Bezos’ Blue Origin attacks SpaceX over Moon landing contract
Jeff Bezos’ Blue Origin attacks NASA and SpaceX in a protest against the agency's decision to award a $2.9 billion Moon landing contract.
The contract was awarded to Elon Musk’s company on April 16, 2021, as it was selected as the sole winner to build Human Landing System (HLS), a lunar lander for the upcoming Artemis mission.
On April 26, the United States Government Accountability Office received a 175-page protest from Jeff Bezos’ space venture Blue Origin, which – along with Dynetics – also participated in the contest.
In the document, the company claims that the HLS acquisition program was “flawed” and that NASA “moved the goalposts at the last minute”. In particular, the company accused the agency of not giving other contestants the opportunity to change their proposals after the budget for the mission was reduced.
Reportedly, SpaceX was chosen primarily for its ability to fit into the shrunken budget. The initial expectation was for two companies to get awarded – to preserve the competition and increase redundancy – but the program budget for the fiscal year 2021 alone was reduced by three-fourths. As a result, NASA came to a decision to select just one contestant, a solution which has been called risky and unexpected.
“Blue Origin could have and would have taken several actions to revise its proposed approach, reduce its price to more closely align with funding available to the Agency, and/or propose schedule alternatives,” the company claims in its protest.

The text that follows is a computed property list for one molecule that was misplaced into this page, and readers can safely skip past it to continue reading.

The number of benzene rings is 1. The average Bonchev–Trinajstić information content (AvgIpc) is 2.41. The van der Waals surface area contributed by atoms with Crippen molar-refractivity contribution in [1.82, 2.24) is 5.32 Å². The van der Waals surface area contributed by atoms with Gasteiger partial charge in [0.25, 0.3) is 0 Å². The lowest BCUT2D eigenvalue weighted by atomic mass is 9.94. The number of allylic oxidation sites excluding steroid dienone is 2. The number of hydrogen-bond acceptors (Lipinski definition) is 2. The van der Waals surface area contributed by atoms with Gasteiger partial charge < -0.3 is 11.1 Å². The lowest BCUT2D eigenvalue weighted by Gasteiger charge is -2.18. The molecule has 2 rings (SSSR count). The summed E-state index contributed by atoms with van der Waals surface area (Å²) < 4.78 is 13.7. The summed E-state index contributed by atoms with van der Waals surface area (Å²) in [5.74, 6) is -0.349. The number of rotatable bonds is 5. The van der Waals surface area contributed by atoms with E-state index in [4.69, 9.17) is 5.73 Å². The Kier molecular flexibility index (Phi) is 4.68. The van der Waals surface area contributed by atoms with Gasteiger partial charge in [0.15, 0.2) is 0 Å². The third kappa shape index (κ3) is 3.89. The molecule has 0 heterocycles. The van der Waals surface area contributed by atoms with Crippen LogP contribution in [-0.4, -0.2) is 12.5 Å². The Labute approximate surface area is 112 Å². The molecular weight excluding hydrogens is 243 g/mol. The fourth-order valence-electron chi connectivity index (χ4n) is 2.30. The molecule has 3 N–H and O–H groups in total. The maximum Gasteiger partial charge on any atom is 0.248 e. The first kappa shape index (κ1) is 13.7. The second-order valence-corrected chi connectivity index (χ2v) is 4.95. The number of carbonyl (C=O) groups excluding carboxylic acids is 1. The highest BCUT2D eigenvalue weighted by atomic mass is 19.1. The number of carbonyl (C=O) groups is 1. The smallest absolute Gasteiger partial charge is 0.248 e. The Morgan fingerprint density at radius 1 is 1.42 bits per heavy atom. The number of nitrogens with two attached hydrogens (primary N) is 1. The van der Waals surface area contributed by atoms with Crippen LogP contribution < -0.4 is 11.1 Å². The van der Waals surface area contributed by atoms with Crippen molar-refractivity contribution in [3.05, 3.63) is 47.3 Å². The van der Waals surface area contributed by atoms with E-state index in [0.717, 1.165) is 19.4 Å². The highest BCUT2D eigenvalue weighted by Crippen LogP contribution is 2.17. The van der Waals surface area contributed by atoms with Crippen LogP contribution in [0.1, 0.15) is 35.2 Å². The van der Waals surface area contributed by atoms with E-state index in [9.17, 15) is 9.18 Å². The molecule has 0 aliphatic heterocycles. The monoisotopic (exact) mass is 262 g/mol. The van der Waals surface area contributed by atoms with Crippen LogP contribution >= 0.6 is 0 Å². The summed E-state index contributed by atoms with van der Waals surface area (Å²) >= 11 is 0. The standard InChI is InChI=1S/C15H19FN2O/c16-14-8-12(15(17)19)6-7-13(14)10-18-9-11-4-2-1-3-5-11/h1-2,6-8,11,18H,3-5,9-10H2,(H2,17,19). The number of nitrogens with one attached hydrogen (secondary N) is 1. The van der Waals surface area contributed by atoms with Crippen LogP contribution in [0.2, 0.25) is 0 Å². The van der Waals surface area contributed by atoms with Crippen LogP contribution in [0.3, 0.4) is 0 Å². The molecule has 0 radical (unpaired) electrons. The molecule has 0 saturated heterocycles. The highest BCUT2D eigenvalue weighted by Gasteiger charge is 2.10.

Blue Origin’s proposal was developed in conjunction with Lockheed Martin and Northrop Grumman, and according to NASA’s statement, its price was higher than SpaceX’s “by a wide margin”. SpaceX also received slightly higher ratings in the competition, its HLS variant – based on the Starship – being rated similarly to Blue Origin in technical rating, but better in management rating.
The contract between NASA and SpaceX is expected to be signed on May 1. It includes one uncrewed test flight of the lander, as well as one-week-long crewed flight by 2024, which is expected to become the first step for subsequent, more regular flights.
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